YEMEN is facing a bizarre constitutional tangle over next year's presidential election. The constitution says that the election - the first by a direct popular vote - must be competitive, with at least two candidates. But that is easier said than done. Only two parties can muster the 31 members of parliament required to nominate a candidate: President Salih's General People's Congress and the main opposition party, Islah.
Yet when the secretary-general of Islah was asked recently if his party would be fielding a candidate, he replied: "Our candidate is Ali Abdullah Salih." This declaration of support for the sitting president will - if maintained up to election day in September - effectively sabotage any hope of a genuine contest.
Islah's motives are very simple. In the 1997 parliamentary election, the party secured only 23% of the total votes compared with the GPC's 43%. That was in a multi-party contest, but in a straight fight between Salih and an Islah presidential candidate the gap could be even wider. Voters who are unenthusiastic about Salih might be frightened by Islah's Islamist-traditionalist platform into giving him a resounding victory.
Islah, therefore, appears to have decided not to play into Salih’s hands by providing an opponent to be slaughtered at the ballot box. In so doing, it could force Salih’s party into the ludicrous position of having to nominate its own second candidate to fight the president - giving all the opposition parties an opportunity to declare the election a sham.
An alternative would be to remove the problem by changing the constitution but, coming so soon before an election, this might be perceived as gerrymandering.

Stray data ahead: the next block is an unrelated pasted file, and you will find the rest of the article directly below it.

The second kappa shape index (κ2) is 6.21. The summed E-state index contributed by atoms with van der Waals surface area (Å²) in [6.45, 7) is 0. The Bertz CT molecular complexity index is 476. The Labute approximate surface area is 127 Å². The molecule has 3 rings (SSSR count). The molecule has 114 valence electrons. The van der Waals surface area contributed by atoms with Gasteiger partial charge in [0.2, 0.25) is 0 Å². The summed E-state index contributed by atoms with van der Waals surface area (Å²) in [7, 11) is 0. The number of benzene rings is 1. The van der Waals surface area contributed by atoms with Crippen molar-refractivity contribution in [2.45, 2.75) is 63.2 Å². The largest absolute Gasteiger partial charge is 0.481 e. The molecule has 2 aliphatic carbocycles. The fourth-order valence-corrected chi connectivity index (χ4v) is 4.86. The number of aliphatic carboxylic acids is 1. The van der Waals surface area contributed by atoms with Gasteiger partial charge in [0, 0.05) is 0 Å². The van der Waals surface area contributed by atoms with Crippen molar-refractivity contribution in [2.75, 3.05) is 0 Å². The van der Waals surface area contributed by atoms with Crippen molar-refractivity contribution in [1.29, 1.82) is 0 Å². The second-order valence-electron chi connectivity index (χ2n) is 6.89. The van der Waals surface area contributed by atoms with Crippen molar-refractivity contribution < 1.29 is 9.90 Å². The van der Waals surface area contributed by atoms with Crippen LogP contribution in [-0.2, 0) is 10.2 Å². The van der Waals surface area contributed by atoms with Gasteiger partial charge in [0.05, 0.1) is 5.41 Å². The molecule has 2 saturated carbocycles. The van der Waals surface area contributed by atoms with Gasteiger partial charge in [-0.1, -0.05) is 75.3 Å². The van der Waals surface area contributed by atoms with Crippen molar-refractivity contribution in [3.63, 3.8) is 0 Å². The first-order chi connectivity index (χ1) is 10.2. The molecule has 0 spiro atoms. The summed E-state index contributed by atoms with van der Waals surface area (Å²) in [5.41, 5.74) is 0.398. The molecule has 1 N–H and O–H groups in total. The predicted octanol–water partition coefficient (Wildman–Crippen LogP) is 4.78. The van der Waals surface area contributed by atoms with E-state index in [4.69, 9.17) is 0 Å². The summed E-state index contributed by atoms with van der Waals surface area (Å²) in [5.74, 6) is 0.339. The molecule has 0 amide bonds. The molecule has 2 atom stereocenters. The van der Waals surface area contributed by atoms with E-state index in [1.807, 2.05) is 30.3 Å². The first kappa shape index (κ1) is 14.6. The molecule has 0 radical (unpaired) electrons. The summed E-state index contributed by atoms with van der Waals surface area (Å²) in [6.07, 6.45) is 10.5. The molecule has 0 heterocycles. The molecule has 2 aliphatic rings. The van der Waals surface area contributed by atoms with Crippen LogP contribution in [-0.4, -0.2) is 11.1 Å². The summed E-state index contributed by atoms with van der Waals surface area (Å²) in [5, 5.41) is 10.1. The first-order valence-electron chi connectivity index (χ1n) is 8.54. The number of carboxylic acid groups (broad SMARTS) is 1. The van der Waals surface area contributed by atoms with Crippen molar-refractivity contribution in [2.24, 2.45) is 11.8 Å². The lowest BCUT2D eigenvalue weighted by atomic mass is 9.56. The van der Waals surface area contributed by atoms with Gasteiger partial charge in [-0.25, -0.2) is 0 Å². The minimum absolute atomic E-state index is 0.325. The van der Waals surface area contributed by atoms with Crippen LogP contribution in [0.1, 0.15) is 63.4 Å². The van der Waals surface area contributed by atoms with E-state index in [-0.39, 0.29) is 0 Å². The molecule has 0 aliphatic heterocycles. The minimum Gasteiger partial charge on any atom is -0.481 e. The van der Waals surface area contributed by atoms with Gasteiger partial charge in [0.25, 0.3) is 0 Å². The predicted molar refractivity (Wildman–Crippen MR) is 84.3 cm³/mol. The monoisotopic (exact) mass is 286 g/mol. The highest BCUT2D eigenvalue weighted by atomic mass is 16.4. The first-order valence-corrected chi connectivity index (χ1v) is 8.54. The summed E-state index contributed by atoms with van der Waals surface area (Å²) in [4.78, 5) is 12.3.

One of the parties which cannot field a candidate is the Yemen Socialist Party (YSP), which formerly ruled the south and shared power with the GPC for four years after Yemen's unification. It boycotted the 1997 elections and so is not officially represented in parliament.
In Sana'a at the end of November, the YSP held its Congress – the fourth in the party's history and the first since the disastrous Congress of 1985 which led to a bloody internal coup. More than 1,300 delegates attended the gathering, which was seen as a move to revive and re-unite the party.
The YSP's secretary-general, Ali Salih 'Ubad, said the party had decided to "let all bygones be bygones, whether it is with our own members or with other members of our society." It rescinded the expulsion of exiled former members, including Ali Salim al-Baid, who led the attempt to establish a separate state in the south in 1994.
Even if this unites the party, it is likely to annoy the government and lead to accusations of lingering separatist tendencies, because several of those reinstated were sentenced to death in their absence at a treason trial earlier this year. While the conference was taking place, President Salih denounced the YSP as "a secessionist party which refuses to modify its old methods" and called on it to apologise for the 1994 war.
Despite complaints or harassment and intimidation by the authorities, the mood among YSP supporters was that the Congress had been a useful step towards building an effective opposition in Yemen. However, the party's internal organisation is still in disarray and another conference is planned to prepare for elections to the politburo and central committee. At present it is unlikely that the YSP could field a presidential candidate next year, even if the rules allowed it to do so.